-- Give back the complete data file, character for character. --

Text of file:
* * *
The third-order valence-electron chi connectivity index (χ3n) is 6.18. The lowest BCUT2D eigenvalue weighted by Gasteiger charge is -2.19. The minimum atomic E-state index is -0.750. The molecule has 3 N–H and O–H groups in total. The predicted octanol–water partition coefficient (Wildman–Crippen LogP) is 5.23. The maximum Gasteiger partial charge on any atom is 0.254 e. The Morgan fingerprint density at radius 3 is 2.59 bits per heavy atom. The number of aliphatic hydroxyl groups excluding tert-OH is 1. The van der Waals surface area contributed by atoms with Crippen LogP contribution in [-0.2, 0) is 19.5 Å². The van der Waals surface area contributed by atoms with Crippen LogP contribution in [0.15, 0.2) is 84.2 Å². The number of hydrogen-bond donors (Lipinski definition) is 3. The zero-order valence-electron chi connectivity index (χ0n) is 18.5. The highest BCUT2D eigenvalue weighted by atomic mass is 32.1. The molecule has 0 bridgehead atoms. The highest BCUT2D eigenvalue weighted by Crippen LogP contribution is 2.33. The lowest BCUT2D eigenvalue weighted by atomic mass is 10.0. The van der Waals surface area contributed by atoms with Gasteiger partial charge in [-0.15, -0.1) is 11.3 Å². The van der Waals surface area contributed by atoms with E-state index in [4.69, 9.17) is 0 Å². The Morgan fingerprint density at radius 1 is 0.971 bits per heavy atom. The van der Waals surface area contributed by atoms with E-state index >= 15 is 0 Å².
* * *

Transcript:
The third-order valence-electron chi connectivity index (χ3n) is 6.18. The lowest BCUT2D eigenvalue weighted by Gasteiger charge is -2.19. The minimum atomic E-state index is -0.750. The molecule has 3 N–H and O–H groups in total. The predicted octanol–water partition coefficient (Wildman–Crippen LogP) is 5.23. The maximum Gasteiger partial charge on any atom is 0.254 e. The Morgan fingerprint density at radius 3 is 2.59 bits per heavy atom. The number of aliphatic hydroxyl groups excluding tert-OH is 1. The van der Waals surface area contributed by atoms with Crippen LogP contribution in [-0.2, 0) is 19.5 Å². The van der Waals surface area contributed by atoms with Crippen LogP contribution in [0.15, 0.2) is 84.2 Å². The number of hydrogen-bond donors (Lipinski definition) is 3. The zero-order valence-electron chi connectivity index (χ0n) is 18.5. The highest BCUT2D eigenvalue weighted by atomic mass is 32.1. The molecule has 0 bridgehead atoms. The highest BCUT2D eigenvalue weighted by Crippen LogP contribution is 2.33. The lowest BCUT2D eigenvalue weighted by atomic mass is 10.0. The van der Waals surface area contributed by atoms with Gasteiger partial charge in [-0.15, -0.1) is 11.3 Å². The van der Waals surface area contributed by atoms with E-state index in [4.69, 9.17) is 0 Å². The Morgan fingerprint density at radius 1 is 0.971 bits per heavy atom. The van der Waals surface area contributed by atoms with E-state index >= 15 is 0 Å².